Australian, Americana Influences Mark Imperfection
- Monday, December 31, 2007
Artist: Fort Pastor
Title: Beautiful Imperfection
Label: Koch Records
Roarin’ out of Orlando, three-piece Fort Pastor is Brant Menswar on lead vocals and guitar, Jeffrey Keel on vocals and resonator guitar, and Jono Callow, out of Australia, on guitar, percussion, and many other instruments, most significantly the didgeridoo used prodigiously throughout. Why do I mention their names? Because you’ll be hearing lots more of and about these inventive, passionate performers.
Fort Pastor mixes Australian and Americana influences, a rootsy world vibe courtesy of the didgeridoo and other acoustic wind instruments, and intuitive rhythms to come up with these thirteen magnetic songs. They are eclectically arranged and well executed, covering a lively variety of subjects from war to love, giving intelligent expression to their passionate heart for social issues. The band formed their own Social Justice Army, to rally audiences toward service opportunities within their communities, or as they put it, “changing the world one hour at a time.” Significant stuff.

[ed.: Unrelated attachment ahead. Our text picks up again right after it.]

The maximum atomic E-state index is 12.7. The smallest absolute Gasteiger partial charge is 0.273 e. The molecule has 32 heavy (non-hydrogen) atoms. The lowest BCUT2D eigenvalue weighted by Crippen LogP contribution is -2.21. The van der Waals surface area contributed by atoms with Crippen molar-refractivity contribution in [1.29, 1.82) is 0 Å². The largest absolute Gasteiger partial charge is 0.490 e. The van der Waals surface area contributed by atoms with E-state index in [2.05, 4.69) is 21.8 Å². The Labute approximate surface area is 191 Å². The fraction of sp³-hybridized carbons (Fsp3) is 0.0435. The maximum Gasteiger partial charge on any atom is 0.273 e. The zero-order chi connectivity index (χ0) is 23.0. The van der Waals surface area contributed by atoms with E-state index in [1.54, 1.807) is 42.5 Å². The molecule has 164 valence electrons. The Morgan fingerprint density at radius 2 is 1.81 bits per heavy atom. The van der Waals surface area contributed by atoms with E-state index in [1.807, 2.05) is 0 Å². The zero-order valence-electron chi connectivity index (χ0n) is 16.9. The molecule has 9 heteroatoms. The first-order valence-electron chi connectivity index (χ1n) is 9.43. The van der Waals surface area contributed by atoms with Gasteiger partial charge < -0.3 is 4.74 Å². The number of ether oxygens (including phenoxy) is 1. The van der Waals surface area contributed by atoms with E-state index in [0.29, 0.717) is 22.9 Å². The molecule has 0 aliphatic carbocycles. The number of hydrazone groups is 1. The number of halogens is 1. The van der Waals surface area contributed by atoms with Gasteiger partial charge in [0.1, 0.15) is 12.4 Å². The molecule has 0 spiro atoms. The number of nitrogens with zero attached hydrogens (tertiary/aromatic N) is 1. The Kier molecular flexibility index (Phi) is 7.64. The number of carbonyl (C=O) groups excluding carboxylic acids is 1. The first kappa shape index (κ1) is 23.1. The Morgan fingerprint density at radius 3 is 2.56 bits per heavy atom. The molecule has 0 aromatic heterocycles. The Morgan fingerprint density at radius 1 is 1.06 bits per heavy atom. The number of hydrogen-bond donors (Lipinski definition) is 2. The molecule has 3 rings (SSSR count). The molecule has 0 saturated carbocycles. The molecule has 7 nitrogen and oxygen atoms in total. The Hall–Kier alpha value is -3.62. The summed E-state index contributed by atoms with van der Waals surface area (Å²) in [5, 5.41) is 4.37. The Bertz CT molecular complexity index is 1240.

“Prelude” opens the album, a taut didgeridoo riff twisting across the 51 second intro, setting a tone for the acoustic adventure to come before moving seamlessly into the heavily textured “Fall into Me.” The title track hums gently along on acoustic beats, Menswar’s soft, raspy vocals warm as sunshine. Fort Pastor gives a beat poet, idiosyncratic vibe to Seal’s “Crazy,” the acoustic jam brilliantly rendered with rich didgeridoo accents. I’m telling you, this album will bring that crazy axe into the spotlight like never before.
The rootsy “Trouble” is bluesy and bouncy, but “March Out” takes things to the next level of sheer fun with its tongue-twisting lyrics hiding the in-your-face truth in a soft melody. Don’t be fooled; the song packs a clever punch: “Sit at home and cry about what’s on TV/ or walk out and be the change that you wanna see.” Menswar’s soulful vocals are irresistible on the bouncy “I’m Not Ready” and hushed on the twinkling, tribal “The Piano Wails,” a veritable sound-fest of unique instrumentation. The tight precise percussion is military crisp on the earthy “Mothers,” interesting given its war theme and splashy percussion is highlighted also on the sunny acoustic closer “Gravity.”
For fans of the Dave Matthews Band and the John Butler Trio, or just appealing to anyone who enjoys afresh, acoustic jam band with wildly inventive instrumentation. You’ll be hearing more about Fort Pastor.
© 2007 CMCentral.com. All rights reserved. Used with permission.
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